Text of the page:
Nibbāna

On deliverance beyond all striving, unconditioned, uncreated, the indestructible.

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Nibbāna

Nibbana

Introduction

Nibbāna, the ultimate deliverance from all delusion, has many aspects, and is often misunderstood, sometimes as annihilation, sometimes as supreme happiness, rarely as the cessation of ignorance through insight, and still more rarely as the ending of all striving, a solution of a problem by means of a dissolution thereof. It is not through logic that insight dawns in the awakening of understanding, but through the realisation that all problems and conflicts have arisen from a misunderstanding of the source of all action, the ‘self’.

Is Nibbāna the solution to all problems? It is rather the dissolution of all conflict.

A refusal to see can never lead to understanding. Only in actually experiencing the cessation of wilful thought can a negation be understood without a search for an answer to a problem which will always be in the interest of ‘self’. It is this insight, taking the place of logic, contemplation instead of concentration, which sets the mind free from striving towards a goal. It is in the actual that the real can be experienced, not through escape, not through projection, not through accumulation of virtue, not through concentration in seclusion, not in stages of growth and evolution, but in realising the void of that delusion, which has created the ‘self’ to endure, to become secure, to resist in order to exist. It is the realisation of the void of an ideal, of the futility of trying to attain an image of the real.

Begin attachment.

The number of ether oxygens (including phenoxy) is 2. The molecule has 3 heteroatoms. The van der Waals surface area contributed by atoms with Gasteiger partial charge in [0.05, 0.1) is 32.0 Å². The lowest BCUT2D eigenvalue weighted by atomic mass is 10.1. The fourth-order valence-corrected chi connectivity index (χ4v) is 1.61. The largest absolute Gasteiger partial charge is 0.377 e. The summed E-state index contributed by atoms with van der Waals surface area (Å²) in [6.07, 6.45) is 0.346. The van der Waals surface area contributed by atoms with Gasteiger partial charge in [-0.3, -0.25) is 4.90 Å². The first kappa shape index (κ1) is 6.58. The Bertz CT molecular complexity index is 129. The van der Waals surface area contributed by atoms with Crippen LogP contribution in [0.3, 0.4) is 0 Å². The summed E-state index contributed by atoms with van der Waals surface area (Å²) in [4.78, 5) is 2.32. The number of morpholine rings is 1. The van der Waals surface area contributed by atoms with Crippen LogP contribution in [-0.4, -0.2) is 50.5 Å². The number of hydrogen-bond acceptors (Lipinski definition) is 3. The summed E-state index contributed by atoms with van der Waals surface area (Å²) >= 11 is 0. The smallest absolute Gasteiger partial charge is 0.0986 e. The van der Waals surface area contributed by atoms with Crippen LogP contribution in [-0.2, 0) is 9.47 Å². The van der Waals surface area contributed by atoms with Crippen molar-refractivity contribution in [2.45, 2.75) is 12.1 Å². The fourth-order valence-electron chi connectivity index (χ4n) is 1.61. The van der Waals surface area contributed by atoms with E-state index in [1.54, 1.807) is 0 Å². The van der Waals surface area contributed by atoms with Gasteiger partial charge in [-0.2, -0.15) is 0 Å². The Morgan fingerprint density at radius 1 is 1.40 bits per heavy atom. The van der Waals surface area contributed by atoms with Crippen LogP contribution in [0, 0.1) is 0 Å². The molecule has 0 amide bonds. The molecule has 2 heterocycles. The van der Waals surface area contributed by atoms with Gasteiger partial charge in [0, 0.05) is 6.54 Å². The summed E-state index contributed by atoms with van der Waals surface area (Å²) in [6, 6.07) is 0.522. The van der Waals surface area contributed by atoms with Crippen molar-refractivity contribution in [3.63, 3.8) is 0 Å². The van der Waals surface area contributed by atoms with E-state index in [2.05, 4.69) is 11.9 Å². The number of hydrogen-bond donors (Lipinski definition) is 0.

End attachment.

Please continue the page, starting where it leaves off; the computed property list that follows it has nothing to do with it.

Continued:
It is only the truth which can set free.

Nibbāna

Nibbāna (the Pāli term Nibbāna is used here throughout, in preference to the more commonly used Sanskrit Nirvāṇa, because of its special connotation given to it by the Buddha in his discourses, as they are handed down to us in the Pāli language.) is thought of as the highest attainment; the ultimate goal, bliss supreme, perfect understanding, the end of all sorrow, non-created, everlasting, the unrelated absolute, deliverance from all evil tendencies, cessation of all becoming and rebirth, freedom from ignorance, supreme insight.

One might continue this litany of praise and still remain as far as ever from its experience. Nibbāna remains incomprehensible. If the finite mind with its limitations of thought could comprehend Nibbāna, Nibbāna too would be limited and finite, relative and conditioned. It would not be Nibbāna.

Nibbāna cannot be described because our words which are symbols of our thoughts are limited by our relative experiences, by our feelings of the senses, by the perceptions of our desires, by the ideas of our hopes and fears, by the thoughts of self in achievement, in attainment, in conception, none of which is realisation. Realisation can be considered as a concept, though that, of course, is very far from realisation. As a conceptualisation it would be converted from an idea into an ideal. Still, it deserves consideration, if that would lead even negatively to better understanding.

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